Jun 23, 2022
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There is a growing risk of blocking Lithuanian gas transit to Kaliningrad

The global energy crisis, caused by the imposition of Western sanctions against Russia after the start of a special military operation in Ukraine, is gaining momentum. In response to anti-Russian restrictions, Moscow continued its course towards accelerated de-dollarization of the economy, obliging buyers of its gas to purchase it for rubles. How will this affect the economy of the EU countries? Is there a threat of energy isolation of the Kaliningrad region? What is the future of the Russian gas industry?

Sergey Kondratiev, Deputy Head of the Economic Department of the Institute of Energy and Finance, answered these and other questions.

— Sergey Vadimovich, let’s talk about gas now. The GIPL gas pipeline between Lithuania and Poland has recently been launched. What does this mean for the European gas market?

– Still, GIPL is probably more of a local project that can somehow influence the situation in Poland and the Baltic countries, but is unlikely to have a serious impact on the European Union as a whole. Its capacity will allow pumping 2.4–2.5 billion cubic meters of gas per year from Poland to Lithuania, and up to 2.1 billion from Lithuania to Poland.

In fact, this was done in order to increase the connectivity of gas transportation systems, because before the launch of GIPL, the Baltic countries could receive gas either from Russia or through the LNG terminal in Klaipeda, which was only able to meet the needs of Lithuania and partially Latvia. Well, the new interconnector will be able to increase the reliability of gas supply.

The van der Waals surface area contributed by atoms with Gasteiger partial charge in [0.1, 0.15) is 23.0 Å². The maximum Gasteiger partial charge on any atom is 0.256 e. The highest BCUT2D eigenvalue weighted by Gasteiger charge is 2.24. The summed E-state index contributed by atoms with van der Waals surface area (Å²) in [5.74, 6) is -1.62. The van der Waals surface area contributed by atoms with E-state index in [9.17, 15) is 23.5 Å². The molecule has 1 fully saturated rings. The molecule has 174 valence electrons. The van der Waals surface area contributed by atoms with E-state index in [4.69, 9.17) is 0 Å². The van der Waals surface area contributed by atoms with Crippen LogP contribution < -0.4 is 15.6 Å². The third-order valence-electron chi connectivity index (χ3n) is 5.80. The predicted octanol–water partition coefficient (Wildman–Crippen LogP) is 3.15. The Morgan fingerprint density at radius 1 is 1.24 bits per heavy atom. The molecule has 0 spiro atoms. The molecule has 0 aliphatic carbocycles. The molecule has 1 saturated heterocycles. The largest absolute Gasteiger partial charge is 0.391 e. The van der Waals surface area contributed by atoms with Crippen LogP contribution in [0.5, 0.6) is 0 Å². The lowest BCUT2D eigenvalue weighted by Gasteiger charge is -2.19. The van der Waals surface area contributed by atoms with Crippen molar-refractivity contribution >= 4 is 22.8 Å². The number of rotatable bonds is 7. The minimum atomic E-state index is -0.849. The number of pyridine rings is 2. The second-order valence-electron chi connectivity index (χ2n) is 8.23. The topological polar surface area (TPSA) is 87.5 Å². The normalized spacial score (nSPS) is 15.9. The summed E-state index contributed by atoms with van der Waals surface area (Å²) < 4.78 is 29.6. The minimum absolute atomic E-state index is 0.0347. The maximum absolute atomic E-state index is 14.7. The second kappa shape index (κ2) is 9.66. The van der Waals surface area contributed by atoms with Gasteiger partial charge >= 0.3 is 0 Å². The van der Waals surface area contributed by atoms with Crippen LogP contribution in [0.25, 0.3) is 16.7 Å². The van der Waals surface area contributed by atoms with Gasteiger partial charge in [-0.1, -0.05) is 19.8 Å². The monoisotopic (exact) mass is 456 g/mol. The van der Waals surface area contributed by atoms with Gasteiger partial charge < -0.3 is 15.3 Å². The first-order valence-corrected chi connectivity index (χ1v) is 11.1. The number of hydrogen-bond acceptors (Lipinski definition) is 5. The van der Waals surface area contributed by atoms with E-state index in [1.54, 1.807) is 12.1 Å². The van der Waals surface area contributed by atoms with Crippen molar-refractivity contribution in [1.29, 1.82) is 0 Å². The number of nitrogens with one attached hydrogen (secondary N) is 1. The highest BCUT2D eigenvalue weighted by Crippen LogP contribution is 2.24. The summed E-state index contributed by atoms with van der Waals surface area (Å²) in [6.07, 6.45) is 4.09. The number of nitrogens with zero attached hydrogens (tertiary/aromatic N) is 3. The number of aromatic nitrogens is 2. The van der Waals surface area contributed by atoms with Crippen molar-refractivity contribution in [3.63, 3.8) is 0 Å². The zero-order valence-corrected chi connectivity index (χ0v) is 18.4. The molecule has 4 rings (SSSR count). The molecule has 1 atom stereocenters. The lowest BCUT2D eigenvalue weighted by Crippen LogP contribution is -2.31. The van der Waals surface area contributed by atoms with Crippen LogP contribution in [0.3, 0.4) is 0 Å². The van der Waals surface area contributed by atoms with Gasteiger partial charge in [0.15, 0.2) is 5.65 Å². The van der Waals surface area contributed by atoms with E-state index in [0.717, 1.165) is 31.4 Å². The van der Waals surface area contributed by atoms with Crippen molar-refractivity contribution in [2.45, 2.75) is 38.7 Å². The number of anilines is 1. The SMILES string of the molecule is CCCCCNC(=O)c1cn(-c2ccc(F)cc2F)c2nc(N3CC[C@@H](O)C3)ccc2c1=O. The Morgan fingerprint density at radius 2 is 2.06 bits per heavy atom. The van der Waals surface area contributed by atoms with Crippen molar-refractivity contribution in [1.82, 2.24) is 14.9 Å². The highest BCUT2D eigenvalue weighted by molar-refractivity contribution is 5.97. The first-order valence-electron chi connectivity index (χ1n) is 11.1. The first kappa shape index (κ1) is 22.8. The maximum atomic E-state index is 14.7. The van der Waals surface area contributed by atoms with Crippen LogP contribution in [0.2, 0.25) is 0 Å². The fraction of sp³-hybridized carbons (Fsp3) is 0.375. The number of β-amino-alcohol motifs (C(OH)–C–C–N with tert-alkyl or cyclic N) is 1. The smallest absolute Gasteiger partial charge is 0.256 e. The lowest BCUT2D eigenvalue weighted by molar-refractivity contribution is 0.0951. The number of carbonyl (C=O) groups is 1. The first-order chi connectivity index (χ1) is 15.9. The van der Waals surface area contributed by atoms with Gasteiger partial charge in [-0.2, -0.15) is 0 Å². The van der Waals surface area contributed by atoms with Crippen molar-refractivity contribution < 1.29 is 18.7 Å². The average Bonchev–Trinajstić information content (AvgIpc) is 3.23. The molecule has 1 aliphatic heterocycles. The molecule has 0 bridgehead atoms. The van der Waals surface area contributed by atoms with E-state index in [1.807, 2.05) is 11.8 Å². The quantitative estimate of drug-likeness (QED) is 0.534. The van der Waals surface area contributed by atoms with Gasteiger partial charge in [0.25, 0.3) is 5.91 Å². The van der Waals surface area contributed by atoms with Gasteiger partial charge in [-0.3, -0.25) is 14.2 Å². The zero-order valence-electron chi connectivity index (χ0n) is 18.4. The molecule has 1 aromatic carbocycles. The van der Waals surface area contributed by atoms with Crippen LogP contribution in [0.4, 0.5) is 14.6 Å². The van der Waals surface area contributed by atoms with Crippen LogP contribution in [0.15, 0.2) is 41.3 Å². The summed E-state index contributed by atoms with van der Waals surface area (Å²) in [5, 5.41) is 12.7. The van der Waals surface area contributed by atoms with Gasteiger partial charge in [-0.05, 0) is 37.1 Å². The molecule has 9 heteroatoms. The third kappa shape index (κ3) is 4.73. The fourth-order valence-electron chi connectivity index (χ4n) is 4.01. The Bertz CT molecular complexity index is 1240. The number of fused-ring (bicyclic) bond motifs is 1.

But the fact is that in principle there is not enough natural gas in Europe, and the fact that GIPL now allows transferring some of its volumes from Poland to Lithuania and back does not solve the general problem.
Poland is now disconnected from Gazprom’s supplies and is forced to either increase gas withdrawals by means of a real reverse through the Yamal-Europe gas pipeline, or use a virtual reverse, withdrawing gas, which France and Italy buy at the request. In the event that more stringent restrictions from Russia follow, the Poles will be able to use the capabilities of the Klaipeda LNG terminal, delivering gas from Lithuania to the northeast of their country via GIPL.

Nevertheless, under certain conditions, even such a local project can lead to the fact that the Baltic countries, and primarily Lithuania, will be serious about stopping gas transit to the Kaliningrad region. Although the latter, in my opinion, was quite well prepared for such a development of the situation. There are coal-fired power plants that can provide power generation even in the event of a gas supply shutdown, it is possible to use LNG, which is produced in the Leningrad Region with delivery by a floating terminal.

— And yet, for the Kaliningrad region, the emergence of GIPL carries certain risks?

– The possibility that Lithuania will decide to block gas transit to the exclave will increase. But the Baltic countries, and Poland, and Eastern Europe as a whole are not in a very good situation. The cost of energy there is already high, and if gas transit to Kaliningrad stops, Russia, I think, will respond symmetrically.

And it will be very difficult for Lithuania to do without Russian gas.